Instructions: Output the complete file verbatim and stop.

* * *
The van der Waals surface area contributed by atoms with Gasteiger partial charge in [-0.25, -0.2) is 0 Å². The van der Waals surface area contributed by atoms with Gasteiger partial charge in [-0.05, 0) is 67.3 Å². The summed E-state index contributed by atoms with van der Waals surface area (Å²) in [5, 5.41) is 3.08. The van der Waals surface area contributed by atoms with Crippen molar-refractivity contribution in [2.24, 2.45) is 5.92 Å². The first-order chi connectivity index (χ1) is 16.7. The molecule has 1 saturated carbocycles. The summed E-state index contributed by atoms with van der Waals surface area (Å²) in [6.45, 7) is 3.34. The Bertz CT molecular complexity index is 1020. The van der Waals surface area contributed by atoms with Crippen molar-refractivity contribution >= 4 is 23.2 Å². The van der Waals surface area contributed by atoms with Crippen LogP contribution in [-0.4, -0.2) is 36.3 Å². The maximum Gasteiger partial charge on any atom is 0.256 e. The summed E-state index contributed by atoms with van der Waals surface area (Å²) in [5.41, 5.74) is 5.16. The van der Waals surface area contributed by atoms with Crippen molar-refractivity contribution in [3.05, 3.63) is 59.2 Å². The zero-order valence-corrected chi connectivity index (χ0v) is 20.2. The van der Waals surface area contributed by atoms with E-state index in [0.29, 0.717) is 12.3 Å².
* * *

The van der Waals surface area contributed by atoms with Gasteiger partial charge in [-0.25, -0.2) is 0 Å². The van der Waals surface area contributed by atoms with Gasteiger partial charge in [-0.05, 0) is 67.3 Å². The summed E-state index contributed by atoms with van der Waals surface area (Å²) in [5, 5.41) is 3.08. The van der Waals surface area contributed by atoms with Crippen molar-refractivity contribution in [2.24, 2.45) is 5.92 Å². The first-order chi connectivity index (χ1) is 16.7. The molecule has 1 saturated carbocycles. The summed E-state index contributed by atoms with van der Waals surface area (Å²) in [6.45, 7) is 3.34. The Bertz CT molecular complexity index is 1020. The van der Waals surface area contributed by atoms with Crippen molar-refractivity contribution >= 4 is 23.2 Å². The van der Waals surface area contributed by atoms with Crippen LogP contribution in [-0.4, -0.2) is 36.3 Å². The maximum Gasteiger partial charge on any atom is 0.256 e. The summed E-state index contributed by atoms with van der Waals surface area (Å²) in [5.41, 5.74) is 5.16. The van der Waals surface area contributed by atoms with Crippen molar-refractivity contribution in [3.05, 3.63) is 59.2 Å². The zero-order valence-corrected chi connectivity index (χ0v) is 20.2. The van der Waals surface area contributed by atoms with E-state index in [0.29, 0.717) is 12.3 Å².